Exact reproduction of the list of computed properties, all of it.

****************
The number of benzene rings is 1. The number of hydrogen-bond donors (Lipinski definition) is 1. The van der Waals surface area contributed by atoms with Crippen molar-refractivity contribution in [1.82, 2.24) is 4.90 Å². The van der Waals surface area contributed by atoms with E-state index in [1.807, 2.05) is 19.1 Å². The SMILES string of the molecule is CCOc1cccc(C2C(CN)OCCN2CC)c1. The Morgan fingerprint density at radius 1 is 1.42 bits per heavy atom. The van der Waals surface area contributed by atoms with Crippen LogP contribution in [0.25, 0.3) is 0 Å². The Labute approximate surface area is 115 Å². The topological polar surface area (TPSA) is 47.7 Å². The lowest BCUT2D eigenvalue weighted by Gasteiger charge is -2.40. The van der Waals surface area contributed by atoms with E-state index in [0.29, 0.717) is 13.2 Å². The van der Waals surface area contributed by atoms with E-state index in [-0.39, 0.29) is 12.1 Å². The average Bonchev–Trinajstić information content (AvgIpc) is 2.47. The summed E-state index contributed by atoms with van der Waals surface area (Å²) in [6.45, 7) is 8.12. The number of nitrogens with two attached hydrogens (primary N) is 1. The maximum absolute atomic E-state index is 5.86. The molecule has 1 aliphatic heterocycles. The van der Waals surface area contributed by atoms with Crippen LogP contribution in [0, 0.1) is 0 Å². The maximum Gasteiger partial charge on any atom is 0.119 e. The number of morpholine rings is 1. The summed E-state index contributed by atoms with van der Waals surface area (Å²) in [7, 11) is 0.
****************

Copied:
The number of benzene rings is 1. The number of hydrogen-bond donors (Lipinski definition) is 1. The van der Waals surface area contributed by atoms with Crippen molar-refractivity contribution in [1.82, 2.24) is 4.90 Å². The van der Waals surface area contributed by atoms with E-state index in [1.807, 2.05) is 19.1 Å². The SMILES string of the molecule is CCOc1cccc(C2C(CN)OCCN2CC)c1. The Morgan fingerprint density at radius 1 is 1.42 bits per heavy atom. The van der Waals surface area contributed by atoms with Crippen LogP contribution in [0.25, 0.3) is 0 Å². The Labute approximate surface area is 115 Å². The topological polar surface area (TPSA) is 47.7 Å². The lowest BCUT2D eigenvalue weighted by Gasteiger charge is -2.40. The van der Waals surface area contributed by atoms with E-state index in [0.29, 0.717) is 13.2 Å². The van der Waals surface area contributed by atoms with E-state index in [-0.39, 0.29) is 12.1 Å². The average Bonchev–Trinajstić information content (AvgIpc) is 2.47. The summed E-state index contributed by atoms with van der Waals surface area (Å²) in [6.45, 7) is 8.12. The number of nitrogens with two attached hydrogens (primary N) is 1. The maximum absolute atomic E-state index is 5.86. The molecule has 1 aliphatic heterocycles. The van der Waals surface area contributed by atoms with Crippen LogP contribution in [0, 0.1) is 0 Å². The maximum Gasteiger partial charge on any atom is 0.119 e. The number of morpholine rings is 1. The summed E-state index contributed by atoms with van der Waals surface area (Å²) in [7, 11) is 0.